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Hi. I'm trying to think of another description to put here. Any ideas? I'll try again at 420.

Tuesday, October 22, 2013

When I wake up in the morning...

...I shower and get dressed which includes putting my shoes and socks on. I always have. Growing up in Chicago, we had to take our shoes off when we came in the house because they were full of snow and mud, but other than that, I keep my shoes on all day unless I kick back on the couch to watch TV. I take them off when I get my jammies on and repeat the whole thing in the morning. I don't really feel dressed without shoes on and Lord knows what I could step in so I'm rather uncomfortable without shoes.

It seems that other people take their shoes off as soon as they enter the house, afraid to get shoe bottom on the floors. So, shoes are not allowed two feet beyond the threshold. It takes a while to break a 50 year old habit but I'm getting there.

My question to you is this, which one are you, a shoe off person or a shoe on person? If you're a shoe off person, how do you get people to remove their shoes at the door? If a salesman or Jehovah's Witnesses should come in (I know, you wouldn't let them in but play along), how would you handle that? Would you make the visitor undress his or her feet or would you simply let it go for a minute? I'm serious, this is actually causing quite a stir and Dear Abby herself would have a tough time with this so, although it may not be as important as which way the toilet paper should be put on the roll, it is an issue I'm curious about.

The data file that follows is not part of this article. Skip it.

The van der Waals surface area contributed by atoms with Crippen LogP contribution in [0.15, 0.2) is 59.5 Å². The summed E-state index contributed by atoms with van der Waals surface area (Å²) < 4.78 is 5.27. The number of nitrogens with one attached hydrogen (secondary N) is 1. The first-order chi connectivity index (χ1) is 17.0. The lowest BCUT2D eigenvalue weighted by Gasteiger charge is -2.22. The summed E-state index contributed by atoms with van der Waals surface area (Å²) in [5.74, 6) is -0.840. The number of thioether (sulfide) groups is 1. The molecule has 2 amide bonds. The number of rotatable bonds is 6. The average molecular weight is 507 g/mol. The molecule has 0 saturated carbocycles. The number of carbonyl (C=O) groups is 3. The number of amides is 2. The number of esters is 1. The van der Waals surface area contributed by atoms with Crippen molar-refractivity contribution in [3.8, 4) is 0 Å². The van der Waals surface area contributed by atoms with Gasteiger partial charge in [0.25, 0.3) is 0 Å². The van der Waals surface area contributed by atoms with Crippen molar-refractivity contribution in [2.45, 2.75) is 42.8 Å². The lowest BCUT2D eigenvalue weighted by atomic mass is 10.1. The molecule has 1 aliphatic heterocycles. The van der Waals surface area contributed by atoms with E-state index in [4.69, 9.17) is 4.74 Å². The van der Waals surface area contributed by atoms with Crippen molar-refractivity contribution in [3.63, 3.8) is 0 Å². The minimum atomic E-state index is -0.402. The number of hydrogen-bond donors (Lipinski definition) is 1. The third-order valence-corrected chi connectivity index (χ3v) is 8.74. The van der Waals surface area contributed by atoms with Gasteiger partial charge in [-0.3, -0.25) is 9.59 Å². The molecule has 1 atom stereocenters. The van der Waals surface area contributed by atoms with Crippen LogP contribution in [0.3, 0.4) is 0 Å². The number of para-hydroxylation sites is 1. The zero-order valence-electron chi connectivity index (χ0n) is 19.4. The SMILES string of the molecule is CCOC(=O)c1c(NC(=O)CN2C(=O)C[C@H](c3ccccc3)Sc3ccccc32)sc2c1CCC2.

PLEASE...leave your answer in the comments.

2 Comments:

Blogger colleen Kellie said...

Hi Meg
This is what I do. When I get up in the morning I put my slippers on for comfort and don’t put shoes on until I am going out. When I visit someone’s home I always wipe my shoes on the door mat and expect others to do the same when they visit me. It irritates me when they don’t but I wouldn’t comment on it. If anyone arrives with muddy or snow covered shoes/boots, especially in winter, I would expect them to remove them as I would in their home. I do know some people who expect everyone to remove their shoes and although I’m not totally comfortable sitting in my stocking feet, I always respect their wishes.

I know an old lady who asked a fireman to remove his boots at her door. She was living in sheltered housing and he was just checking her flat after an alarm call from the building. He said to her “Listen love, if I took my boots off at every call-out people would be burning to death” She wasn’t happy... :)

October 23, 2013  
Blogger Meg Kelso said...

That totally makes sense. And really, good sense is all I seek. If I had slippers, I'd wear them. I think the point is that a friendly reminder would be perfect. It works as well as someone freaking out over a clean shoe touching a carpet. Silly how things like this can cause a problem. I think too many people feel better about themselves if they can point down at others for any silly little thing they can find. BTW, if you look for bad shit, you'll find it. If you look for good shit, you find that. I try to find the good stuff but I'm always distracted by someone searching for bad things.

October 23, 2013  

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